German syndicalists also played a deciding role in the reorganization of the international syndicalist movement after the First World War. Reacting quickly to the communist founding of a workers’ international under Moscow’s leadership, the partisans of syndicalism founded the International Workers’ Association in 1922 as a conscious continuation of the First International’s Bakuninist tradition. Rudolf Rocker, Augustin Souchy, and the Russian-born Alexander Schapiro were the first to chair the organization, whose central office was based in Berlin until 1933. At its founding the IWA had over a million members — in 1936 the number of Spanish members alone rose to some 1.5 million. For large numbers of workers, Rudolf Rocker’s “Prinzipienerklärung des Syndikalismus” was considered the authoritative text of the movement.

Those German anarcho-syndicalists who successfully fled to Spain following the outbreak of the Spanish Civil War organized themselves into the Gruppe DAS (German Anarcho-Syndicalists) in Catalonia. The Gruppe DAS managed the correspondence of the underground resistance in Germany and put German fascist groups in Catalonia out of commission. Members of the group also fought against Franco’s armies at the front, and although much smaller than the communist International Brigades in terms of raw numbers, were of equal importance to the revolution and its participants. Meanwhile, the fascist authorities in Germany, anticipating the pull that the Spanish Revolution could exert upon the population, placed the remaining anarcho-syndicalists in Germany under special observation.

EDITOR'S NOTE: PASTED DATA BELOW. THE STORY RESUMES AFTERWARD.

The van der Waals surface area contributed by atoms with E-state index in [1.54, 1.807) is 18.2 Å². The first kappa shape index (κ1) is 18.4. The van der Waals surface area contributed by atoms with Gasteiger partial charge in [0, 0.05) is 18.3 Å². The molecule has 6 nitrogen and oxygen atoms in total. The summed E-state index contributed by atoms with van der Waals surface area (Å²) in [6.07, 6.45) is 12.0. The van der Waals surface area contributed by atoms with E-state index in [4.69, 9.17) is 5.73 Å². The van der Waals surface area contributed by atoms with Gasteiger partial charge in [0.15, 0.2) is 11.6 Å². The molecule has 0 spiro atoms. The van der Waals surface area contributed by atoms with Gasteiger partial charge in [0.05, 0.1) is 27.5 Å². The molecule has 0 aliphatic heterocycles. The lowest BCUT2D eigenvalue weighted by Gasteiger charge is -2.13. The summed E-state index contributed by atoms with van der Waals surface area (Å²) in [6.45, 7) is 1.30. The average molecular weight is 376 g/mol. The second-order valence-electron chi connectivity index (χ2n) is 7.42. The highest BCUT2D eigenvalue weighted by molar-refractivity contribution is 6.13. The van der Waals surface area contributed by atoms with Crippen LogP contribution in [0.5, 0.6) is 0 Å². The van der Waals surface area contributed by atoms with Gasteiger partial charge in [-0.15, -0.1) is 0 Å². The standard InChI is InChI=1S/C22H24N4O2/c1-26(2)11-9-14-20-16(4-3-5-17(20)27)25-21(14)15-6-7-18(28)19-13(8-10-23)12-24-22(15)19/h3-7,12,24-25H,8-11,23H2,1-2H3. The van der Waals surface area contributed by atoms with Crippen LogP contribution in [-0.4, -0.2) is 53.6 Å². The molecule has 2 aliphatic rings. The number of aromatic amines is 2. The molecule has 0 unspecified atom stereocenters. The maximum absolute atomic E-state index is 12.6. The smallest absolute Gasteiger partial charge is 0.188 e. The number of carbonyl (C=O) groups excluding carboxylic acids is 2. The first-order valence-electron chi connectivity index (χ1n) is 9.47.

1. It is unclear if this is a typo, and should instead be 1933 rather than 1923. Later in the text there is discussion of the FAUD being banned in 1933, which seems accurate from the context. However, perhaps the FAUD was also previously banned in 1923? If any readers have knowledge about this, please contact us. — eds.